Magma online calculator gave the following [I was interested in CPU time after @fkraiem's answer].
TL;DR: a randomly chosen 200 bit probable prime exceeded CPU time limit of 120 seconds.
"is p prime?",IsPrime(p);
"Check: b^k = ",F!(b^k)," =?=", x;
is p prime? true
Check: b^k = 6361196924231058595008858273263807320 =?=
Calculations are restricted to 120 seconds.
Input is limited to 50000 bytes.
Running Magma V2.23-9.
Seed: 2717357355; Total time: 3.680 seconds; Total memory usage: 32.09MB.
Magma documentation on DL says:
The different kinds of finite fields in Magma are handled as follows (in this order):
Small Fields (any characteristic):
If the largest prime l dividing q - 1 is reasonably small (typically, less than 2^36), the Pohlig-Hellman algorithm is used (the characteristic p is irrelevant).
(b) Large Prime :
Suppose K is a prime field (so q=p). Then the Gaussian integer sieve [COS86], [LO91a] is used if p has at least 4 bits but no more than 400 bits, p - 1 is not a square, and one of the following is a quadratic residue modulo p: -1, -2, -3, -7, or -11.
If the Gaussian integer sieve cannot be used and if p is no more than 300-bits, then the linear sieve [COS86], [LO91a] is used. The precomputation stage always takes place and typically requires a lot more time than for computing individual logarithms (and may also require a lot of memory for large fields). Thus, the first call to the function Log below may take much more time than for subsequent calls.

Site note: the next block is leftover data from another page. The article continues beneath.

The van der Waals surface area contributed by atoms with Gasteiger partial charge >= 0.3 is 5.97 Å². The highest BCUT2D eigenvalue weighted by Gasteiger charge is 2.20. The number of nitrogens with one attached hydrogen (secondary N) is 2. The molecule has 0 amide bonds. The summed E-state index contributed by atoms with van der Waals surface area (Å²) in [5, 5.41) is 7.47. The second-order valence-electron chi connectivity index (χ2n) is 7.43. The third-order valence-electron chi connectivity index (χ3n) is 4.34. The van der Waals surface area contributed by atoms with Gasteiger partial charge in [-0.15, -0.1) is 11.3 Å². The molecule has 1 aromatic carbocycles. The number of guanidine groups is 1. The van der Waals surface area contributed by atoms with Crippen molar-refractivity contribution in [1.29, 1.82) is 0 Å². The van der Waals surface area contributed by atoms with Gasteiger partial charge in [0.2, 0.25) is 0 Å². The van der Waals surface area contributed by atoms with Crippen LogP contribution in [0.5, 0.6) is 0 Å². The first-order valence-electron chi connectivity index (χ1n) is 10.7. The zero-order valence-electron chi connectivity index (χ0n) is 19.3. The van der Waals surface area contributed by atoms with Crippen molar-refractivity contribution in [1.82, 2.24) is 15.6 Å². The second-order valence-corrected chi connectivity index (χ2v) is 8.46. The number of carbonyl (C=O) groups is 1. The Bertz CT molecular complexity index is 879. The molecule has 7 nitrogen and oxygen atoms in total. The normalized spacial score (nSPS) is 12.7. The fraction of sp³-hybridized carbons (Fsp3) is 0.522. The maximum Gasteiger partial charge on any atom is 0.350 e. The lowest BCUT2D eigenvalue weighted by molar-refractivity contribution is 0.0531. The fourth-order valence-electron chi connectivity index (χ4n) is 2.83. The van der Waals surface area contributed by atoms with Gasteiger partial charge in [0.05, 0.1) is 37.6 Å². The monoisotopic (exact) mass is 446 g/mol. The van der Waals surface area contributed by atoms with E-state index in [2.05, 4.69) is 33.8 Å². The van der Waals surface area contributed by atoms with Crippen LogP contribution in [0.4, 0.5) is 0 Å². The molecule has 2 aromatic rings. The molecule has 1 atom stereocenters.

Also, for large prime fields, in comparison to the Gaussian method the linear sieve requires much more time and memory than the Gaussian method for the precomputation stage, and therefore it is only used when the Gaussian integer algorithm cannot be used. See the example H27E3 in the chapter on sparse matrices for an explanation of the basic linear sieve algorithm and for more information on the sparse linear algebra techniques employed.
Taking this as a challenge let's try a 200 bit prime (probable prime)
First precomputation to find a generator:
p = 495998296780695342795805838124611282143307443742260790342431
a probable prime p found in 205 trials
Group order - Orders of these elements are
247999148390347671397902919062305641071653721871130395171215, 0 ]
a generator found in 4 trials
Take b=3, i.e., L;
this trial failed the CPU time limit
Note: I don't have access to my laptop which is at work, to try on the local copy of Magma.